Estyn publish improvement strategies for two of Deeside`s High Schools
Estyn the Welsh schools Inspectorate, has published school improvement plans for Connah`s Quay High School and John Summers High School which they have been implementing in the last year.
Following the publication of school banding/performance results yesterday, Estyn today published case studies into how two Deeside High Schools have implemented school improvement plans.
John Summers and Connah`s Quay High Schools were classed as Band 2 in 2012 -band 1 is the highest however, John Summers has slipped to Band 3 in 2013, while Connah`s Quay retain band 2 status.
Critics of the banding system such as Aled Roberts AM Welsh Liberal Democrat Shadow Education Minister feel the school banding system is too simplistic, he said:
“No matter how schools in Wales have performed over the year, we already know that there will be a fixed amount of schools in each band. That is too crude and simplistic a system. Too often we are hearing of how parents are confused about why their children’s school has been re-banded despite the fact its results have stayed the same”
“In too many cases, the banding system and the results of Estyn inspections are at odds with each other and this creates uncertainty and instability within the sector.
The Welsh Government insist that banding is NOT about labelling schools, naming and shaming or creating a divisive league table.
Banding is about grouping schools according to a range of factors to establish priorities for support and to identify those from whom the sector can learn from.
The most important element of the banding system will be the framework of support and challenge that will be developed over time to accompany each band which is evident in the two case studies from Deeside`s High Schools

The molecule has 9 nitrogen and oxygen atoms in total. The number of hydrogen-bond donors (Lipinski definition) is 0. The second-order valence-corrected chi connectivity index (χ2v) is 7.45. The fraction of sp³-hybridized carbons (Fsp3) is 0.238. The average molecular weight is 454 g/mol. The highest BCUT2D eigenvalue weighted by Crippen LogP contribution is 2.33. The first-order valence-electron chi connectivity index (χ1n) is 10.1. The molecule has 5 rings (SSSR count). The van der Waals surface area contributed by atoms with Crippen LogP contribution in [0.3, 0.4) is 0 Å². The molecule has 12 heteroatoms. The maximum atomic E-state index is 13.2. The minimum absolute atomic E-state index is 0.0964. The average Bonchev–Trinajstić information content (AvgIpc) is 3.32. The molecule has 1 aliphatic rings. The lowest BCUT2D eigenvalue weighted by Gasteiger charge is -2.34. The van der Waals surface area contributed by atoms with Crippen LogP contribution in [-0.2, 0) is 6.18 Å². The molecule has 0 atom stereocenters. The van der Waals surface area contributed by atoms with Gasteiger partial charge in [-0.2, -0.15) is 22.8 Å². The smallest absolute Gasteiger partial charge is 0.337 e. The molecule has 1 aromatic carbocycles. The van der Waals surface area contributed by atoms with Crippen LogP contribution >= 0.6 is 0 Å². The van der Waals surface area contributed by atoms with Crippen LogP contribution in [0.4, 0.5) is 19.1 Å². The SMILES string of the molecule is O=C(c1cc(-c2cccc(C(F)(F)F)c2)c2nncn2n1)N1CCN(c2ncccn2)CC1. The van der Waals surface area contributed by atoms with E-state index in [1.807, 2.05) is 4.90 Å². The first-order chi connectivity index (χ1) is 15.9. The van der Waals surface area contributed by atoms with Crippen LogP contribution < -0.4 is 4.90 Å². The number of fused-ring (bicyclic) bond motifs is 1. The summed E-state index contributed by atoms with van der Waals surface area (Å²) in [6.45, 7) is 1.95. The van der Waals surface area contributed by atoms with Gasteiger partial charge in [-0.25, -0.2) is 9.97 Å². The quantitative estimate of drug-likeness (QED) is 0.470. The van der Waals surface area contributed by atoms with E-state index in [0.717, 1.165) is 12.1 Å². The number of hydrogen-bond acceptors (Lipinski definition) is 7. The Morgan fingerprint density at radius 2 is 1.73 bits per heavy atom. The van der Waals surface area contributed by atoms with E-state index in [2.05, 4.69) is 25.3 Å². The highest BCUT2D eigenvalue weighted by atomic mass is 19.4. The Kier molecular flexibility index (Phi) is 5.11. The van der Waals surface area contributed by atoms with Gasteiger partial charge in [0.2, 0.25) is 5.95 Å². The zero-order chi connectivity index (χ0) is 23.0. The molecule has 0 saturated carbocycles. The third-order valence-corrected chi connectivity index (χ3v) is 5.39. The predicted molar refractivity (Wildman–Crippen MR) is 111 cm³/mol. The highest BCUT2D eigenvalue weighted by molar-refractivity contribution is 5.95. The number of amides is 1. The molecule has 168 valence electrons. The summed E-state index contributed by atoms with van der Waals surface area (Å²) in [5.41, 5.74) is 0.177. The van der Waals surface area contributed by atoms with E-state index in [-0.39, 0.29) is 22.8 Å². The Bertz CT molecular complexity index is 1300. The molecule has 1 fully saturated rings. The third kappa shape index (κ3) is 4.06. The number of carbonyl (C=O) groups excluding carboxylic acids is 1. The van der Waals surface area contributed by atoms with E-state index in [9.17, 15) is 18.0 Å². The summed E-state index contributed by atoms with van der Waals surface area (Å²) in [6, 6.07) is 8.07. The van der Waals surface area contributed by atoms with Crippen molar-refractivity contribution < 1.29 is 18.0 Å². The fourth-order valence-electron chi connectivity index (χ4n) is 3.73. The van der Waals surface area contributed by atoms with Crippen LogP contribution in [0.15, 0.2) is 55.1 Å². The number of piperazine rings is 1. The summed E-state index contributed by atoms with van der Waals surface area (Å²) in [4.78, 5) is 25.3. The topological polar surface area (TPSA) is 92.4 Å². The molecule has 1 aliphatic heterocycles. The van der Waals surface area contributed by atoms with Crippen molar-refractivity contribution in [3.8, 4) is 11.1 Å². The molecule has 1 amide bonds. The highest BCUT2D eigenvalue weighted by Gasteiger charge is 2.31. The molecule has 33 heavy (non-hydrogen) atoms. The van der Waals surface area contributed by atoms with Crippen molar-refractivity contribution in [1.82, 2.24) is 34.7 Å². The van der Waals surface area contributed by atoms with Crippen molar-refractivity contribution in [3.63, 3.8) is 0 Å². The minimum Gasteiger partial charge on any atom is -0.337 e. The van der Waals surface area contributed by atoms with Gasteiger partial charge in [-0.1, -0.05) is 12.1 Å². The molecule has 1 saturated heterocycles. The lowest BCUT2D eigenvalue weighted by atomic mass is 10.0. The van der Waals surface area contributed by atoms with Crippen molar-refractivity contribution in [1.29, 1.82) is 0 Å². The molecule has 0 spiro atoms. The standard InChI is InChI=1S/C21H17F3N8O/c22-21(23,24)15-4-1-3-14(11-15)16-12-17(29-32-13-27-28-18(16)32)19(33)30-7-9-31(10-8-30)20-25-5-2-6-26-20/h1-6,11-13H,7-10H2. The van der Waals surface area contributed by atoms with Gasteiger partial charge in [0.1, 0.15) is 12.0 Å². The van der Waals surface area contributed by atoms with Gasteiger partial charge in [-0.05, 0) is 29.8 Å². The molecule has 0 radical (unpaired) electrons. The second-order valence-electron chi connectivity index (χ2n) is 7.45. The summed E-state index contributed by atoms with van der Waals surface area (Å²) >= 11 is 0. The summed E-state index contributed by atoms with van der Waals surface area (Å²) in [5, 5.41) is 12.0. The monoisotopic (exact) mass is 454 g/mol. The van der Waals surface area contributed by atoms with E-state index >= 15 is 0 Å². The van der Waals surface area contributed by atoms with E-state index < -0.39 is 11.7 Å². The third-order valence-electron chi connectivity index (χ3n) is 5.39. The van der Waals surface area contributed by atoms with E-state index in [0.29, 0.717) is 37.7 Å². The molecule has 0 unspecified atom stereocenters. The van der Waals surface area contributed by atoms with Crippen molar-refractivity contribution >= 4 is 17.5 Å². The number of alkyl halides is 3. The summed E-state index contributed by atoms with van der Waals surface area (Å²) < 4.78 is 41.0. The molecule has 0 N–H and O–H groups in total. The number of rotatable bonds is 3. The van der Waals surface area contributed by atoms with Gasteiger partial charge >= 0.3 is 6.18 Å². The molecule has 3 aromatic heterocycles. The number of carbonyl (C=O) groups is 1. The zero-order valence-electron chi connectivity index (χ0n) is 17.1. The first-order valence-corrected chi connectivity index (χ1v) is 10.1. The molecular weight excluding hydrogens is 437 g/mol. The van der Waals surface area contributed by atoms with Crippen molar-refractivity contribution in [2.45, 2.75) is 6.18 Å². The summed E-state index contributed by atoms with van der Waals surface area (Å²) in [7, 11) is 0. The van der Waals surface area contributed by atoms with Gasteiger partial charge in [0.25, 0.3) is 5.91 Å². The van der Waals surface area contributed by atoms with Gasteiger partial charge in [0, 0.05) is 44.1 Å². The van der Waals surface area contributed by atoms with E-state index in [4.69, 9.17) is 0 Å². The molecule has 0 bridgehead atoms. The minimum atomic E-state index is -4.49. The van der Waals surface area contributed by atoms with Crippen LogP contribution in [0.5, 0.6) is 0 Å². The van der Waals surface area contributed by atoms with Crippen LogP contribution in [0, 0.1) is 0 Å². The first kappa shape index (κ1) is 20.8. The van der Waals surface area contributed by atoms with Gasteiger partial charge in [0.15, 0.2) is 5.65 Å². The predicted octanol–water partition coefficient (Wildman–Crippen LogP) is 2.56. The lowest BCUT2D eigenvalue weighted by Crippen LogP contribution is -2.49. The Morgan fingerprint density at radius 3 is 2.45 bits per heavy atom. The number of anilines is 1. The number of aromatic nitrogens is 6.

The inspectorate provides an insight into the common characteristics displayed by the two schools that have improved their provision from different starting points.
John Summers High School in Queensferry was a school that has travelled from being judged as unsatisfactory in 2005, to good in 2011.
In the report, the headteacher reflects on the three factors that had the biggest impact on improving standards, which were school culture, teaching and learning, and quality assurance.
The case studies are written by the current headteachers showing how they have significantly boosted the standards and performance in their school.
Ann Keane, Chief Inspector of Estyn, says,
“Different kinds of schools may need different styles of leadership. A school that is in special measures will need a different approach from what is needed in a school that is already maintaining high standards. Our inspectors have seen many schools at different stages of their improvement journey and our report today illustrates practical strategies that schools can implement themselves.
“Schools should use the improvement journey report to identify their own stage of development, to inform their planning and take action.”
There are a number of features that the inspectorate has identified as common to the improvement journey in all schools, whatever their stage of development. These are:
- A clear vision;
- Learners placed at the heart of provision;
- Teaching and assessment as the key to improving standards;
- Analysis of performance data;
- Strong focus on literacy and numeracy;
- High expectations of staff and pupils;
- Challenge from governors; and
- A curriculum that meets the needs of all learners.
John Summers High School Case Study: Click Here
Connah`s Quay High School Case Study: Click Here